Alvin Roth earned his 2012 Nobel Prize in economics for market design and matching theory — creating ways to pair "buyers" and "sellers" happily and fairly when price isn't a primary consideration. For instance? Kidney exchanges, in which cost can't legally play a role but donors and recipients with just the right assets and needs still must find each other. Roth's algorithms can be used to make good matches in even the thorniest situations: bringing the lovelorn together with potential mates, and bringing together the right charter and public schools with the right students.
The professor just made his own school match, leaving Harvard to return to Stanford, where he did graduate work. Roth won the Nobel at the same time as UCLA's Lloyd Shapley, whose game theory work engaged him as a student. When the first call came from Stockholm last month, Roth slept through it; Stockholm called back.
Most economic big thinking seems so theoretical; yours has everyday applications.
Market designers try to help marketplaces work better, and we have a very broad view of what's a marketplace.
Your economics doesn't sound like "the dismal science" at all.
Economics is about being human. We study how people get along with each other, how they coordinate, how they compete, how they mate and match, what kind of choices they make at critical junctures. Not dismal at all. I think of economics as a form of higher gossip. These are economic questions, but they're also very human questions.
You based your work on calculations developed by UCLA's Lloyd Shapley (and his coauthor David Gale).
They thought of their work as being a very abstract mathematical formula. I saw a connection between operating marketplaces and the algorithm that was in [their] 1962 paper.
Before that, was the technical term for this sort of matchmaking "a crapshoot"?
It's a crapshoot because money isn't what decides it precisely. It's not a crapshoot who drives Rolls-Royces. If you have the money and you want a Rolls-Royce, you can have one. But if you have the money and want to go to Stanford, you can't just choose to go to Stanford. You also have to be chosen. There are lots of important markets like that. You can't just choose to work for Google; you have to be hired.
These are two-sided markets, where both sides have preferences and both sides make choices. It's a mistake to think money doesn't play any role, but economists have for a long time focused on commodity markets where money decides everything, [where] price adjusts until supply equals demand. We try to understand the market-making process for somewhat more complicated markets than commodity markets.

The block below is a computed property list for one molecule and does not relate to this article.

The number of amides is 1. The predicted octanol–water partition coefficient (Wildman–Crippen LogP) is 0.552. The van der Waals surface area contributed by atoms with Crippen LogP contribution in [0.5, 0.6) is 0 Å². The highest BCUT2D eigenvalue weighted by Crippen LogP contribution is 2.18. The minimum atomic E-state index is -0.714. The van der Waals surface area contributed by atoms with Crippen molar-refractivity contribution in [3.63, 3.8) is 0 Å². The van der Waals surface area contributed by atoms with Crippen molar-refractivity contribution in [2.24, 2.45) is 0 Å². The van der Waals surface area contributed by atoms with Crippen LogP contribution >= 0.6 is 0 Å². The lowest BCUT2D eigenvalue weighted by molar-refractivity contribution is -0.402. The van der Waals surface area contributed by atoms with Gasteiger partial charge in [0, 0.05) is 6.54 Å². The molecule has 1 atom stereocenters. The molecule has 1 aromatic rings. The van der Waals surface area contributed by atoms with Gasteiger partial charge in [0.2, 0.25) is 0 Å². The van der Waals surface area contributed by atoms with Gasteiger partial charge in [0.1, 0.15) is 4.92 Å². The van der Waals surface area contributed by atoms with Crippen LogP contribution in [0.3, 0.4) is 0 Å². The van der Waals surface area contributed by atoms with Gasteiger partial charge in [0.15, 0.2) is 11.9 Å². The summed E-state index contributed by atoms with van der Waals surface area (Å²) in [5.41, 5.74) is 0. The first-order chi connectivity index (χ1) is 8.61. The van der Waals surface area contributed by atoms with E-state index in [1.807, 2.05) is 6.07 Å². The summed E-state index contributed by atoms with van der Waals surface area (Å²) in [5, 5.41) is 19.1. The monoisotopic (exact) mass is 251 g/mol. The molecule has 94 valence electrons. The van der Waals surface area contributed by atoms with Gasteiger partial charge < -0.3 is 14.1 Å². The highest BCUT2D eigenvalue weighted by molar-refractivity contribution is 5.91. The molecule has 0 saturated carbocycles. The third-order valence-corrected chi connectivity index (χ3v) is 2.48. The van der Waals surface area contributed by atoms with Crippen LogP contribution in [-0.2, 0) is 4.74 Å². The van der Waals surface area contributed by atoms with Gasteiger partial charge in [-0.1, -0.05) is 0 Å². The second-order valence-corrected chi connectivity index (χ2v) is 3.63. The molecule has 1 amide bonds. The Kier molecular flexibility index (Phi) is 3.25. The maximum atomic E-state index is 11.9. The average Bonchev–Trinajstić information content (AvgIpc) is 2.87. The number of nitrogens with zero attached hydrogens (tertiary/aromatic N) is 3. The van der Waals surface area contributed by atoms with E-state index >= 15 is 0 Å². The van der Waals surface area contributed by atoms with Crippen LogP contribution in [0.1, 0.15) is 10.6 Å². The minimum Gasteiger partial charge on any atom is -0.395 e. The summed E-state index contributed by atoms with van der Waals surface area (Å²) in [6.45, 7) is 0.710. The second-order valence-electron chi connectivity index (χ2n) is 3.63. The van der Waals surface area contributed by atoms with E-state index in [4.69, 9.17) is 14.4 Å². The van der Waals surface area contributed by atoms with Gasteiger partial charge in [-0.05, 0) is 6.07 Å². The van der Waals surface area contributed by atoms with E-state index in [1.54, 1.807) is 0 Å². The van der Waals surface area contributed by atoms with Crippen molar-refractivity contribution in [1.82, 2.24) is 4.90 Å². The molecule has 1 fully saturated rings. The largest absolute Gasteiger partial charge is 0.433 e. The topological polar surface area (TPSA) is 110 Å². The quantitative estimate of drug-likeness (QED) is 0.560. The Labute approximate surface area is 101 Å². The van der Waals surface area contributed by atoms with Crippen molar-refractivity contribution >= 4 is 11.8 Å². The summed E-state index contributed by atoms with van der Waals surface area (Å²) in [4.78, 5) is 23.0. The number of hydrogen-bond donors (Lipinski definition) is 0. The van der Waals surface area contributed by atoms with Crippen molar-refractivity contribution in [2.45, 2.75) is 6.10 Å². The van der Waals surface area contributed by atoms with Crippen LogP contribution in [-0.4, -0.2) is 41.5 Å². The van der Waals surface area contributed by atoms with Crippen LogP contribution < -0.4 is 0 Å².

You began by working out a formula for matching medical students with hospital residency programs.
Because residency programs pay a salary, money is a factor, but it's not the essential factor. When you're trying to get a [residency] or a place in college, when you're trying to get a kidney, [efficient] market design depends on details. Arranging matches for kidney patients and donors is very different from arranging places in schools. We try to create a marketplace with a lot of possible transactions, that deals with the congestion of many possible transactions and that makes it safe for people to do their transactions. But it's different each time.
The New England Organ Bank organized a kidney exchange using your ideas. There aren't many Nobel economists whose work saved lives.
I'm a little uncomfortable with that description. We helped our surgical colleagues organize their work so they can save lives. You can't do kidney exchange without the cooperation of a lot of people.
Do you have an opinion on whether the organ market should be pecuniary?
That's a big and controversial question. I know people with opinions on both sides. The shortage of transplantable organs is growing, not diminishing, even though we have great successes at using organs more efficiently and eliciting live donor organs more efficiently with kidney exchange. So I'm at least open to the discussion.
One interesting non-money factor you consider is repugnance.
When I speak of repugnant transactions, I mean transactions some people don't want to do and other people don't want them to do. People have strong intuitions about economic transactions, and economists sometimes fail to appreciate the role these play. It's against the law to buy and sell kidneys. That's one of the reasons they're such a scarce resource. I don't think there's a law in California against eating cockroaches, but nobody wants to eat cockroaches.
You can eat horse meat in many places around the world but hardly at all in the United States, and it's a felony in California. The reason there's a law against eating horse meat isn't that nobody wants to eat it; some people do want to eat horse meat, and other people don't want them to. So economics is much more than buying and selling things. Economics is one way of looking at how we organize ourselves as human beings.